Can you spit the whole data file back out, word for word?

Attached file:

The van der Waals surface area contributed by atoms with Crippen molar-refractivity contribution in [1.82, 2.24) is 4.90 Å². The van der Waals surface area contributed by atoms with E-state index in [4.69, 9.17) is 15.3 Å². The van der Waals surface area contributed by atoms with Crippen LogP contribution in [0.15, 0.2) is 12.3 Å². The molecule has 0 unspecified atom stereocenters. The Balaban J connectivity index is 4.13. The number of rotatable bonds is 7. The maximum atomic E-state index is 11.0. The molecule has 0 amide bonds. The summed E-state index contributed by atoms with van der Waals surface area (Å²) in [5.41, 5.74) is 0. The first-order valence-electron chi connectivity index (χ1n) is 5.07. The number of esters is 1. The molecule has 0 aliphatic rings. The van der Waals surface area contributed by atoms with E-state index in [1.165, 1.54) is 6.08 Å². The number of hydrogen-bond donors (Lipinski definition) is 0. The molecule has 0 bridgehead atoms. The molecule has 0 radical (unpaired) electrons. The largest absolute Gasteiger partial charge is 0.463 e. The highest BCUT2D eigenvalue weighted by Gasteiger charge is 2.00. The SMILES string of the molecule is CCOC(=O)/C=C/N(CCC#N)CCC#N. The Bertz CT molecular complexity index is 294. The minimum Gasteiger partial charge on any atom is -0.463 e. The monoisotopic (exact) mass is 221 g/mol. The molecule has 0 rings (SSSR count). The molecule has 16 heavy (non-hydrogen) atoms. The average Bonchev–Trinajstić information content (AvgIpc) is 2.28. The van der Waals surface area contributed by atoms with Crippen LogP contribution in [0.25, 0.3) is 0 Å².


The van der Waals surface area contributed by atoms with Crippen molar-refractivity contribution in [1.82, 2.24) is 4.90 Å². The van der Waals surface area contributed by atoms with E-state index in [4.69, 9.17) is 15.3 Å². The van der Waals surface area contributed by atoms with Crippen LogP contribution in [0.15, 0.2) is 12.3 Å². The molecule has 0 unspecified atom stereocenters. The Balaban J connectivity index is 4.13. The number of rotatable bonds is 7. The maximum atomic E-state index is 11.0. The molecule has 0 amide bonds. The summed E-state index contributed by atoms with van der Waals surface area (Å²) in [5.41, 5.74) is 0. The first-order valence-electron chi connectivity index (χ1n) is 5.07. The number of esters is 1. The molecule has 0 aliphatic rings. The van der Waals surface area contributed by atoms with E-state index in [1.165, 1.54) is 6.08 Å². The number of hydrogen-bond donors (Lipinski definition) is 0. The molecule has 0 bridgehead atoms. The molecule has 0 radical (unpaired) electrons. The largest absolute Gasteiger partial charge is 0.463 e. The highest BCUT2D eigenvalue weighted by Gasteiger charge is 2.00. The SMILES string of the molecule is CCOC(=O)/C=C/N(CCC#N)CCC#N. The Bertz CT molecular complexity index is 294. The minimum Gasteiger partial charge on any atom is -0.463 e. The monoisotopic (exact) mass is 221 g/mol. The molecule has 0 rings (SSSR count). The molecule has 16 heavy (non-hydrogen) atoms. The average Bonchev–Trinajstić information content (AvgIpc) is 2.28. The van der Waals surface area contributed by atoms with Crippen LogP contribution in [0.25, 0.3) is 0 Å².